Hydroponics is a method of growing plants using a nutrient solution and without the use of soil. Much of the sales and vegetable produce sold in supermarkets today is grown using this method.
The method is not new. The idea of growing plants in water has been around for over 2,000 years and has been recorded in Egyptian hieroglyphics. The hanging gardens of Babylon and the floating gardens of the Aztecs are two examples often cited. Hydroponics is also a method for the future. When the first space mission to Mars departs from the Earth, it is almost certain that much of the food for the lengthy trip will be grown on board using hydroponic systems and artificial lights.
What are the benefits of growing plants hydroponically?
The key benefits of growing hydroponically rather than in soil are:
- Less waste: The nutrition levels fed to plants can be precisely controlled so there is little wastage of water or minerals compared with conventional agriculture.
- Better yields: As everything is controllable, growing conditions and nutrient levels can be adjusted to optimise plant yields for harvest. This also leads to more predictable yields.
- No soil means there is more control of pests and diseases. It also means that plants can be grown in places there is no soil. Such as indoors or on a spacecraft on its way to Mars!
There are also some downsides:
- The energy costs of producing the minerals needed by the plant are higher than allowing the plant to extract them from soil.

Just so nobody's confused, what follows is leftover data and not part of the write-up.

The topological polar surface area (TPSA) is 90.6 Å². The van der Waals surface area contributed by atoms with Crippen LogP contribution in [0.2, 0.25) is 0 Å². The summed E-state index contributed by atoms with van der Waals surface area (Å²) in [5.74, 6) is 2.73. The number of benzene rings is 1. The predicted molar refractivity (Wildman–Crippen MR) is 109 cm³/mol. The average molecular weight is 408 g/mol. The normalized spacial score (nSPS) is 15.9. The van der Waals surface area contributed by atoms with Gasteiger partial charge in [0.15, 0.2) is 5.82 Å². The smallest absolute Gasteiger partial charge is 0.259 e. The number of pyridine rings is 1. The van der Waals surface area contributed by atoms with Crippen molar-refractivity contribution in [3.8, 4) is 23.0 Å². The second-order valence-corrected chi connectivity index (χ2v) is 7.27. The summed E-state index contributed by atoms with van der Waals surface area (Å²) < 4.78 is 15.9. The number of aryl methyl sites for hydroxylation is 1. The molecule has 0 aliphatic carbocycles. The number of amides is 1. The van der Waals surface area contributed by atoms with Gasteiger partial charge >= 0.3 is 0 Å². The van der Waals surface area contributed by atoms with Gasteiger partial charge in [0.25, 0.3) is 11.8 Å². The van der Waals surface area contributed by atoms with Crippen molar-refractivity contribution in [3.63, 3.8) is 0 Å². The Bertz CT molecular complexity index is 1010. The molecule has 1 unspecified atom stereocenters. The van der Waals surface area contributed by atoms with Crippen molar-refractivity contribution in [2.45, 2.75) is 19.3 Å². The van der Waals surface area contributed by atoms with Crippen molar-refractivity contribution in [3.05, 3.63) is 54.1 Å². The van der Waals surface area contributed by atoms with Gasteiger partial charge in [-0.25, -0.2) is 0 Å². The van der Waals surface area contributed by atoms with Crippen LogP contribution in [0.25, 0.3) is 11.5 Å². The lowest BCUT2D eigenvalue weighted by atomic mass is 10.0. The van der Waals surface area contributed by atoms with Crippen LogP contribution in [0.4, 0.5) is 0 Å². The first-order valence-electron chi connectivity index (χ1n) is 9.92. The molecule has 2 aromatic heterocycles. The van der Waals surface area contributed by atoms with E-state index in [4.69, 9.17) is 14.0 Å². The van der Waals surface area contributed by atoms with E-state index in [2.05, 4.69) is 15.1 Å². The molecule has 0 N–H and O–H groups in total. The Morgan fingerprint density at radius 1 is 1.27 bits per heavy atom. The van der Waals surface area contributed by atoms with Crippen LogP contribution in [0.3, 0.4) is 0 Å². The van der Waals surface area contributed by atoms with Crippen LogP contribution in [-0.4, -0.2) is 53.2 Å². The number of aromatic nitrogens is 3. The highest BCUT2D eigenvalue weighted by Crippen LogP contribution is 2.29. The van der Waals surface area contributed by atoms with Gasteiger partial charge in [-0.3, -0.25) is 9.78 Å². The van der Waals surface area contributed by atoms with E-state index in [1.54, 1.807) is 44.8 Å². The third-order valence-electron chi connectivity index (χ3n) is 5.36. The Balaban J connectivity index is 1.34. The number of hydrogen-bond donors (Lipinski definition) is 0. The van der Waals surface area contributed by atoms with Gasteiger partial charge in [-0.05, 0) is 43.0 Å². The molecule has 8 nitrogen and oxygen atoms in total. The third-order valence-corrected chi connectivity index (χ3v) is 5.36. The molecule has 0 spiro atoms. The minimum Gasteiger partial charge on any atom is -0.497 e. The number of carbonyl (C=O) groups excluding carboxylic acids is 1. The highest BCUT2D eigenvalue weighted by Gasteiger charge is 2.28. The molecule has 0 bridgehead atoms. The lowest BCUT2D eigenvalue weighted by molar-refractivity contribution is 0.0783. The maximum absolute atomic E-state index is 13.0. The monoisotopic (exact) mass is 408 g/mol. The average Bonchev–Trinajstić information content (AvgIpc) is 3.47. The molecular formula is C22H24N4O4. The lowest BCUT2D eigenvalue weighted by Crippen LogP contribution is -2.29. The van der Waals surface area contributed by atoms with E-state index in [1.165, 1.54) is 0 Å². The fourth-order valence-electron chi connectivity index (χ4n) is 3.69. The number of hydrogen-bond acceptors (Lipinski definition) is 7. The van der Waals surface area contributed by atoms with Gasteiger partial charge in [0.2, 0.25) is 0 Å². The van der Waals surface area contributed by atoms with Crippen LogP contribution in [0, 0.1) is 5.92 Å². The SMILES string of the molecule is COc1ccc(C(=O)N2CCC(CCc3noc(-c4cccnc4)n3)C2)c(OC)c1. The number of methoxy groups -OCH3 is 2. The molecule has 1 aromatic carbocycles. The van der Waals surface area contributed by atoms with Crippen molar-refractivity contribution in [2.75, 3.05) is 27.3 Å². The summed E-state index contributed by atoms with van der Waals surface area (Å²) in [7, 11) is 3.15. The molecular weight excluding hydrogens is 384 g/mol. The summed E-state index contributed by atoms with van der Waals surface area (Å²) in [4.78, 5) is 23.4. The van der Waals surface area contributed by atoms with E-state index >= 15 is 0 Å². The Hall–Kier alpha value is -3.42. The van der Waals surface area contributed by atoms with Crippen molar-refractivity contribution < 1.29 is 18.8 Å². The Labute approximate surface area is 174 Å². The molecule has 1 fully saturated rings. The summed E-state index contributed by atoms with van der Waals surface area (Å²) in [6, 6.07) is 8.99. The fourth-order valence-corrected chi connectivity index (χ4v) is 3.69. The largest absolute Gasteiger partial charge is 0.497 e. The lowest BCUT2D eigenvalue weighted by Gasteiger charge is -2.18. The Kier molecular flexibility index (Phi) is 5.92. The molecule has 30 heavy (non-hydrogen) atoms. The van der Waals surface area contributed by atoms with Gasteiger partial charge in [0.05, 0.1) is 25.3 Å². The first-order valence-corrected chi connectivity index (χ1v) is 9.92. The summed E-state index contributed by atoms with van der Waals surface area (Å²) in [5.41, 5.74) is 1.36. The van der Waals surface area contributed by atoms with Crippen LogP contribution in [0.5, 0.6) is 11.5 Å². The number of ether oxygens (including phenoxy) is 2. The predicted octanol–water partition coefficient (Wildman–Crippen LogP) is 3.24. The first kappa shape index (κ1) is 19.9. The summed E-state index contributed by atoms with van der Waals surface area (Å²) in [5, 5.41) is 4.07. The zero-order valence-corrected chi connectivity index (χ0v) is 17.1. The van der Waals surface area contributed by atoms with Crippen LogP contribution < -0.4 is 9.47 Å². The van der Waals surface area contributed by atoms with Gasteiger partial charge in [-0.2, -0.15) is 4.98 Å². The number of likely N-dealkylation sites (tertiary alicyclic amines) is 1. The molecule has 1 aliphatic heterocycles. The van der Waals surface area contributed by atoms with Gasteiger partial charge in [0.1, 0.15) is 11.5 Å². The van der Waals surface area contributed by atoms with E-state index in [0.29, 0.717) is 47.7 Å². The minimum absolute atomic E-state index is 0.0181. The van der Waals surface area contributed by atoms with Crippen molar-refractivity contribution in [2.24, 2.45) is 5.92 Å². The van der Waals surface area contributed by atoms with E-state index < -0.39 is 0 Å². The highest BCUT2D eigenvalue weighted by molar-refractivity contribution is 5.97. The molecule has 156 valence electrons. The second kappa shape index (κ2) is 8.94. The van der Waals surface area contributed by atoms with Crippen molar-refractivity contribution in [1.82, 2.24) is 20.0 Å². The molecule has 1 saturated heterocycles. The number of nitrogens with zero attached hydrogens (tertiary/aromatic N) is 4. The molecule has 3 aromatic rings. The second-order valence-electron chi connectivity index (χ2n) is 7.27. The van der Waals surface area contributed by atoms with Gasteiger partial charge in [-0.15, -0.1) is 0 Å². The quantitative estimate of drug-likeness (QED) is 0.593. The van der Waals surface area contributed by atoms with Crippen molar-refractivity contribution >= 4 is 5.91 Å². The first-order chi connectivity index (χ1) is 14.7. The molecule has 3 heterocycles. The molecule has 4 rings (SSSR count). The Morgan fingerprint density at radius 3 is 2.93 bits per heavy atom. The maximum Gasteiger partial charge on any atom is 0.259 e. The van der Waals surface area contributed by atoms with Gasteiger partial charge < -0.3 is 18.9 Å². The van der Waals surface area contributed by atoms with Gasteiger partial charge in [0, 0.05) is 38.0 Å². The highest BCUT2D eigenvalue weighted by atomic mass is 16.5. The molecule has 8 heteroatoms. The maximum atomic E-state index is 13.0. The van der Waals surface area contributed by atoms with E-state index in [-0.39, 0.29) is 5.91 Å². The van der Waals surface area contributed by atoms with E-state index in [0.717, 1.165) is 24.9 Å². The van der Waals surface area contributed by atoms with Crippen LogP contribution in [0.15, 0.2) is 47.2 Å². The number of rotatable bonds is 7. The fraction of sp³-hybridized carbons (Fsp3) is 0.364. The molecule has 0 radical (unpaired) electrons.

- Since you are in control, if you make a mistake in the nutrient make-up then a plant may not get everything it needs to grow.
Generally the downsides are massively outweighed by the advantages.
Hydroponics are often closely associated with other techniques for growing plants, such as the use of artificial light to supplement or totally replace sunlight and the use of heating/cooling to maintain air temperature at the optimum. Whilst these other techniques can be used with soil based techniques, the use of hydroponics ensures that plant yields are maximised
What makes up a typical hydroponic system?
Let’s take the example of a totally indoor system with no or little sunlight as found in an appartment. We need to consider:
- Lighting – artificial lighting will be needed to get vigourous plant growth
- Temperature – the air temperature and ideally the temperature of the plant roots need to be controlled using heaters and/or cooling.
- Nutrient solution – different plants may need different solutions and even the same plant may need a change in solution as it moves from vegetative growth to its fruiting stage.
- Growing medium – plants need something to support their root systems so they remain upright.
- Support – for vine plants such as tomatoes, the growth needs to be supported in some way with twine or trellising.
- Pollination – if a plant is not self-pollinating then bees/insects or mechanical equivalents are needed to ensure the plant produces fruit.
peter cardinal says
Good morning, I am looking at developing a commercial scale food growing system and I am researching out information on them.